With all of this going on, I’ve been feeling very defeated. The hyperemesis is in NO WAY my fault. Likewise, the gestational diabetes is NOT MY FAULT. Likely the GD is actually caused by the HG wearing down my system—nothing is working as it should, and if I was able to keep up a normal diet and routine of exercise I might not have ever gotten into the range of GD. Even knowing that there’s nothing I could have done to prevent either of these illnesses/complications, I still feel targeted by the universe. It feels like everything that can go wrong at this point will likely go wrong, because my body is so worn down and incapable of handling this strain. That’s a mixed bag in a lot of ways. The more complications arise, the more likely my doctor is to decide on an early cesarean, which means pregnancy is over that much faster, and recovery is right around the corner. But at only 30 weeks pregnant, I still need another six or seven weeks before we wouldn’t have to worry too much about baby’s health at being delivered early. And even at 36 or 37 weeks, baby’s lungs might not be as developed as we’d like, and we could be looking at dealing with baby being in the NICU post-delivery.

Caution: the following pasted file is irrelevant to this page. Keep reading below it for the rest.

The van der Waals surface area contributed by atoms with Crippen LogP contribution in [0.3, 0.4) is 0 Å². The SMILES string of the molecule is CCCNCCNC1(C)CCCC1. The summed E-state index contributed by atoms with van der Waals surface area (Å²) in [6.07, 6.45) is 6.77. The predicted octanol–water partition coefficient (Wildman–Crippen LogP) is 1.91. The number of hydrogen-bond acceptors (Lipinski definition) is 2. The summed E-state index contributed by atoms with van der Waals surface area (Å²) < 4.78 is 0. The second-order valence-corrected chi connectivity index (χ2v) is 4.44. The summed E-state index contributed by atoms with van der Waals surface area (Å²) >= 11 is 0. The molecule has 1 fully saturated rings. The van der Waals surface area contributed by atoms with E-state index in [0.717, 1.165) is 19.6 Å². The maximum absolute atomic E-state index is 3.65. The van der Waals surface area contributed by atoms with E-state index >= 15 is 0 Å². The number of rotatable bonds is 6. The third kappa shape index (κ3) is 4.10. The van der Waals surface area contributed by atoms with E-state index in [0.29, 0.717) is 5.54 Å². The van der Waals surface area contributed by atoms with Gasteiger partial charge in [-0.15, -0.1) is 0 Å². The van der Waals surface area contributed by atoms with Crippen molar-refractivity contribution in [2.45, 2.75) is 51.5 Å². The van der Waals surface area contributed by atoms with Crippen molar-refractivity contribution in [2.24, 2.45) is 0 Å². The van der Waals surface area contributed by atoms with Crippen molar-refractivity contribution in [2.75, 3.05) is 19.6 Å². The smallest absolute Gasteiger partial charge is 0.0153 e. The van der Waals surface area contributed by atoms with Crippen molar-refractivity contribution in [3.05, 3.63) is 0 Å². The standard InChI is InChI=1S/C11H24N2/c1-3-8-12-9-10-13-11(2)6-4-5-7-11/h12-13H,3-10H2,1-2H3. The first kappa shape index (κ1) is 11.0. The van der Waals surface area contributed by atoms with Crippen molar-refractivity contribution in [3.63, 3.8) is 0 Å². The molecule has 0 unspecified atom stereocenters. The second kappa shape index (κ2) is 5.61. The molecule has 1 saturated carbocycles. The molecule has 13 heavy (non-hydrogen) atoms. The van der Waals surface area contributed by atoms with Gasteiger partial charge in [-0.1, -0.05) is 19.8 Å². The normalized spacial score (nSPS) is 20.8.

The title of this post might be a little misleading. I haven’t actually found peace yet in these additional pregnancy complications. But I’m trying. I’m struggling, I’m battling, I’m trying to cultivate acceptance and a calm mind. I write late-night rants to a friend who is a good listener. I reach out to my cousin who was the man of honor at our wedding, the brother I never had. He has a way of reminding me that life is worth it, that I’m worth it, no matter what I’m facing in the current moment. I kiss my husband and long for a return to normalcy for us, when I can shop and cook and clean for him again, when our sex life is normal because my body is no longer frail. I fear, every day, that I might never get better. That the instant relief other HG moms feel as soon as they deliver the afterbirth won’t come, and I’ll be looking at a life of nausea and complications, at failed organs and feeble health. I read books on Buddhist acceptance and release from suffering. I dutifully record my blood sugars and count the kicks of my squirming tenant.